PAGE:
Created in April 2000 by two industry giants – Accenture and Microsoft – Avanade had one goal: deliver innovative services and solutions to enterprises worldwide using the Microsoft platform.
SINCE LAUNCH, AVANADE ENJOYS – AND CONTINUES TO ENJOY – PHENOMENAL GROWTH. AVANADE ARE ONE OF THE TECHNOLOGY INDUSTRY’S MOST SUCCESSFUL JOINT VENTURES.
IN 2019, AVANADE AUSTRALIA WELCOMED A NEW LOCAL MANAGING DIRECTOR AND REFRESHED THEIR PEOPLE FIRST, CLIENT CENTRED STRATEGY. THIS STRATEGY WAS TO FUEL AN AMBITIOUS PLAN TO TRIPLE THE BUSINESS IN 3 YEARS. THE MD RECOGNIZED THE NEED FOR MANY PEOPLE IN THE BUSINESS TO ACT DIFFERENTLY IN ORDER TO GET A DIFFERENT RESULT.
SHIFT THE MINDSETS OF THE ORGANISATION TOWARDS A GROWTH MINDSET – EVIDENCED BY A WILLINGNESS TO TRY NEW THINGS BEYOND TRADITIONAL BOUNDARIES.
Our mindset in any given moment determines our attitudes and actions. When we operate from a Fixed Mindset, we are focused on “not looking bad” and therefore resist taking any risks –operating in the safe zone where growth, innovation, and performance are all limited. Conversely when we adopt a Growth Mindset we are focused on learning and improvement. In the Growth Mindset we appreciate the need for effort, are willing to embrace challenges, are not discouraged by mistakes, and appreciate feedback.
Avanade is a process-oriented, matrixed business featuring approval steps in their sales and delivery cadence. The MD found his organisation was sometimes too slow to seize opportunities and was not willing to push boundaries that impeded progress.
The first challenge to address was this prevailing mindset. To help everyone understand the situations in which they started in a Fixed Mindset and help them experiment with ways to adopt more of a Growth Mindset more often. We started by customising a research-based Growth Mindset Programme – tailoring each discussion and activity to the Avanade context, language, and value chain. We delivered nationally to >70 Manager and Directors using a hybrid face-to-face and virtual delivery method.
To strengthen the behavioural-focus, we helped everyone break down the often-misunderstood concept of Growth Mindset into specific behaviours. The entire group were challenged to write and execute 3 separate ‘experiments’ that allowed them to try specific new behaviours in key situations. These experiments and their results were then discussed in small groups throughout the program. People were encouraged by the willingness and vulnerability demonstrated by the leaders and peers. Not all experiments were successful in terms of outcomes, but all resulted in learning which was then carried into the next experiment. To supercharge this process, we set up a technology platform that enabled micro behaviour feedback across self / peers / direct reports / manager feedback to enable and motivate lasting behavioural change. We also used a 9-part Program Scorecard to measure improvement and value.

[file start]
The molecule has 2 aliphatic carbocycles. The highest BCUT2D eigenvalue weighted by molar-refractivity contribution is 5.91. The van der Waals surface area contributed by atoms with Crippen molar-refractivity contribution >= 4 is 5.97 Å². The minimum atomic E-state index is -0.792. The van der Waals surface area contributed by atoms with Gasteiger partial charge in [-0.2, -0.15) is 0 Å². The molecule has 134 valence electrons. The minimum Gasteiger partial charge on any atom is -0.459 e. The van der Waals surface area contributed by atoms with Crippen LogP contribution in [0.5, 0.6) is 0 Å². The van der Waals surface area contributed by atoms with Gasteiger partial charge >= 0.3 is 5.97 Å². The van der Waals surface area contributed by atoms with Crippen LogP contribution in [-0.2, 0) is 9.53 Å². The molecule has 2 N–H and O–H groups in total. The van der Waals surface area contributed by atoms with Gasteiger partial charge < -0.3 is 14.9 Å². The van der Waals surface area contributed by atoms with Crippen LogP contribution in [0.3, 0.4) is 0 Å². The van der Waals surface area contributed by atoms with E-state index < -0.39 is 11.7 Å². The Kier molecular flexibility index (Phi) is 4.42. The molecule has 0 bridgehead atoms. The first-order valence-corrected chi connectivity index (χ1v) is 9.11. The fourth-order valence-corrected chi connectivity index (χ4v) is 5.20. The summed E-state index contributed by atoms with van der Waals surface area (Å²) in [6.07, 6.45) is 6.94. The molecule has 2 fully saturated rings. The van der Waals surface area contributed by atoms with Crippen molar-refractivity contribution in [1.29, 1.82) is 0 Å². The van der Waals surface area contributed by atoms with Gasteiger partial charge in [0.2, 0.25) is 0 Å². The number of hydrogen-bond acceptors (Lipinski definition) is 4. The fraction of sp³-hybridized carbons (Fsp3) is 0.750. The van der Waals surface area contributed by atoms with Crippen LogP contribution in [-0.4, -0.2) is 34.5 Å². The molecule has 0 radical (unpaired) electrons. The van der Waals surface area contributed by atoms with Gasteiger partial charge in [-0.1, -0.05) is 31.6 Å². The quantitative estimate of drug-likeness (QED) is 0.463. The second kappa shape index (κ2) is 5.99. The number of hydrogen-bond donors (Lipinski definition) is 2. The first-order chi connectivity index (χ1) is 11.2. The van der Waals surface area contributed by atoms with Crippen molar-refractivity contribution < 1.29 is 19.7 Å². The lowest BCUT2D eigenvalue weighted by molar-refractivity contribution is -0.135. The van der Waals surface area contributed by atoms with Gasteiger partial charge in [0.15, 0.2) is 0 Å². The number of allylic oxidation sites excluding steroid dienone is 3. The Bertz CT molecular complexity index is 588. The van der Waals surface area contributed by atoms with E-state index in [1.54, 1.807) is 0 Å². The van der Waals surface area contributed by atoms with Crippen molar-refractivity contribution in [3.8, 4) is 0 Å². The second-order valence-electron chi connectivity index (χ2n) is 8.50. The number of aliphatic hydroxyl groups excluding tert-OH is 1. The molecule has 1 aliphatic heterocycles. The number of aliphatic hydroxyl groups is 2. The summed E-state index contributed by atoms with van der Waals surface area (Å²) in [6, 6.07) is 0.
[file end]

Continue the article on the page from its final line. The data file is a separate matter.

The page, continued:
We partner with our clients to create a compelling ‘future state’ (TO) and a realistic ‘current state’ (FROM). This clarity is then represented as a roadmap which clarifies the specific programs/investments/interventions needed to move forward. In Growth Mindset we need to thoroughly assess and discuss the current prevailing mindset and then define what a more helpful mindset would look like – in behavioural terms.
While teams and indeed whole organisations have mindsets, we must help every individual understand their own mindset. In what situations does someone slip into a Fixed Mindset? What stories do they tell themselves and why? How can they begin to shift away from unhelpful Fixed Mindset Personas?
We know that Autonomy (along with Competence and Relationships) is required for human motivation. In most cases it’s not helpful to tell someone to “have a Growth Mindset and get on with it”. This approach essentially weaponizes Growth Mindset (which Carol Dweck warns us about). Instead, we teach what Growth Mindset is and allow each team member to choose which experiments will best serve them.
Changing mindsets and behaviours is hard. We need other people to help us by noticing and giving us feedback on the myriad of small things that constitute new ways of thinking and acting.
THE TEAM MOVED FROM ‘PROCESS BOUND’ TO ‘PUSHING BOUNDARIES’. THEY STARTED TO NOTICE PEOPLE ACROSS THE BUSINESS USING A NEW PHRASE: “HOW MIGHT WE?”
This fundamental shift in how people looked at challenges led to other noticeable, and measurable results:
When a senior leader invests in helping their organisation adopt a Growth Mindset, they unlock everyone’s ability to contribute more. As every person in the team identifies the personal triggers and personas that keep them ‘playing small’, they are able to slowly and gradually change how they operate. Change always requires awareness, responsibility, and action. The Growth Mindset process takes each of these three into account in a structured way. What’s better is that everyone is playing – from the CEO to the Front Line. When every team member has an active ‘experiment’ the whole organisation progresses as one.